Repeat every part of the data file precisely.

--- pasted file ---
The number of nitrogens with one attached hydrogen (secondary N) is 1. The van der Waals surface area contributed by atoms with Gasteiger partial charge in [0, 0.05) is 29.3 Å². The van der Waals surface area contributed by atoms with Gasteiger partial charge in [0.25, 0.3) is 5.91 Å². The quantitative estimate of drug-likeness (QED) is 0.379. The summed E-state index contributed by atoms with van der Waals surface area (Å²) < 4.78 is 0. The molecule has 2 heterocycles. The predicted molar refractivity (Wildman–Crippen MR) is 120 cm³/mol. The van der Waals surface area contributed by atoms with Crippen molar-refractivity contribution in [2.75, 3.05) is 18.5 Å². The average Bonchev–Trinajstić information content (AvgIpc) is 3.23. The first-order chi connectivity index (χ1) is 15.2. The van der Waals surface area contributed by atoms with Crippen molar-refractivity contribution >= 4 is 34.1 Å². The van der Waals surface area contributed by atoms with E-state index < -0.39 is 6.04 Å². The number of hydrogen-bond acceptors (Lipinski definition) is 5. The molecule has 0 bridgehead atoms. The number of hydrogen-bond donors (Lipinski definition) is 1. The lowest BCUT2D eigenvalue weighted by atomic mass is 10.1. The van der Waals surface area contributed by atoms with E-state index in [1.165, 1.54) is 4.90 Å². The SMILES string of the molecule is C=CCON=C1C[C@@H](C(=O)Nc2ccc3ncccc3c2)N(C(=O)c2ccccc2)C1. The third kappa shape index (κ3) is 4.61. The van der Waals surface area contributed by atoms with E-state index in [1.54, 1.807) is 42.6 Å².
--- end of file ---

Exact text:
The number of nitrogens with one attached hydrogen (secondary N) is 1. The van der Waals surface area contributed by atoms with Gasteiger partial charge in [0, 0.05) is 29.3 Å². The van der Waals surface area contributed by atoms with Gasteiger partial charge in [0.25, 0.3) is 5.91 Å². The quantitative estimate of drug-likeness (QED) is 0.379. The summed E-state index contributed by atoms with van der Waals surface area (Å²) < 4.78 is 0. The molecule has 2 heterocycles. The predicted molar refractivity (Wildman–Crippen MR) is 120 cm³/mol. The van der Waals surface area contributed by atoms with Crippen molar-refractivity contribution in [2.75, 3.05) is 18.5 Å². The average Bonchev–Trinajstić information content (AvgIpc) is 3.23. The first-order chi connectivity index (χ1) is 15.2. The van der Waals surface area contributed by atoms with Crippen molar-refractivity contribution >= 4 is 34.1 Å². The van der Waals surface area contributed by atoms with E-state index < -0.39 is 6.04 Å². The number of hydrogen-bond acceptors (Lipinski definition) is 5. The molecule has 0 bridgehead atoms. The number of hydrogen-bond donors (Lipinski definition) is 1. The lowest BCUT2D eigenvalue weighted by atomic mass is 10.1. The van der Waals surface area contributed by atoms with E-state index in [1.165, 1.54) is 4.90 Å². The SMILES string of the molecule is C=CCON=C1C[C@@H](C(=O)Nc2ccc3ncccc3c2)N(C(=O)c2ccccc2)C1. The third kappa shape index (κ3) is 4.61. The van der Waals surface area contributed by atoms with E-state index in [1.54, 1.807) is 42.6 Å².